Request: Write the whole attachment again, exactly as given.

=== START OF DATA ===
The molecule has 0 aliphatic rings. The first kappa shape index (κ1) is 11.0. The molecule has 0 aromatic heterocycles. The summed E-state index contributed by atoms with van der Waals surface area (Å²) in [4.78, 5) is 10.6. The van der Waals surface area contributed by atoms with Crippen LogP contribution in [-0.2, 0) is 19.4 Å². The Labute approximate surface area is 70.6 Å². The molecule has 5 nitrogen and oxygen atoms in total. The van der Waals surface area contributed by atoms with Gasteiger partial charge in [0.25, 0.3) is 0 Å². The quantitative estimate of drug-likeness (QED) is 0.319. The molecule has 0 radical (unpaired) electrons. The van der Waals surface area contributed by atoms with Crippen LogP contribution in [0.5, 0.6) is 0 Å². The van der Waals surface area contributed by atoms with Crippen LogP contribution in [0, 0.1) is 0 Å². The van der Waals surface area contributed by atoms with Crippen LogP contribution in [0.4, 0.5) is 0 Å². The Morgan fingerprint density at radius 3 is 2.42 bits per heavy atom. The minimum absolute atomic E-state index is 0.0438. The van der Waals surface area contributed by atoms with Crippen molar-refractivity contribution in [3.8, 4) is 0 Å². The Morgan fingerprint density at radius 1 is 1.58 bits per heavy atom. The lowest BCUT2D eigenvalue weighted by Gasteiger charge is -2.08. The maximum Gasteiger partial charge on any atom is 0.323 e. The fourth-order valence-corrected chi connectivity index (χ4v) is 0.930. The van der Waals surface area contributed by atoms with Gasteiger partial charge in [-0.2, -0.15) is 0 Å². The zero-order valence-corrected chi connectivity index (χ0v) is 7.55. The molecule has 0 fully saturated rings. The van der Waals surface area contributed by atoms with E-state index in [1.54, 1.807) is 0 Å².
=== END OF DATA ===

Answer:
The molecule has 0 aliphatic rings. The first kappa shape index (κ1) is 11.0. The molecule has 0 aromatic heterocycles. The summed E-state index contributed by atoms with van der Waals surface area (Å²) in [4.78, 5) is 10.6. The van der Waals surface area contributed by atoms with Crippen LogP contribution in [-0.2, 0) is 19.4 Å². The Labute approximate surface area is 70.6 Å². The molecule has 5 nitrogen and oxygen atoms in total. The van der Waals surface area contributed by atoms with Gasteiger partial charge in [0.25, 0.3) is 0 Å². The quantitative estimate of drug-likeness (QED) is 0.319. The molecule has 0 radical (unpaired) electrons. The van der Waals surface area contributed by atoms with Crippen LogP contribution in [0.5, 0.6) is 0 Å². The van der Waals surface area contributed by atoms with Crippen LogP contribution in [0, 0.1) is 0 Å². The van der Waals surface area contributed by atoms with Crippen LogP contribution in [0.4, 0.5) is 0 Å². The Morgan fingerprint density at radius 3 is 2.42 bits per heavy atom. The minimum absolute atomic E-state index is 0.0438. The van der Waals surface area contributed by atoms with Crippen molar-refractivity contribution in [3.8, 4) is 0 Å². The Morgan fingerprint density at radius 1 is 1.58 bits per heavy atom. The lowest BCUT2D eigenvalue weighted by Gasteiger charge is -2.08. The maximum Gasteiger partial charge on any atom is 0.323 e. The fourth-order valence-corrected chi connectivity index (χ4v) is 0.930. The van der Waals surface area contributed by atoms with Gasteiger partial charge in [-0.2, -0.15) is 0 Å². The zero-order valence-corrected chi connectivity index (χ0v) is 7.55. The molecule has 0 fully saturated rings. The van der Waals surface area contributed by atoms with E-state index in [1.54, 1.807) is 0 Å².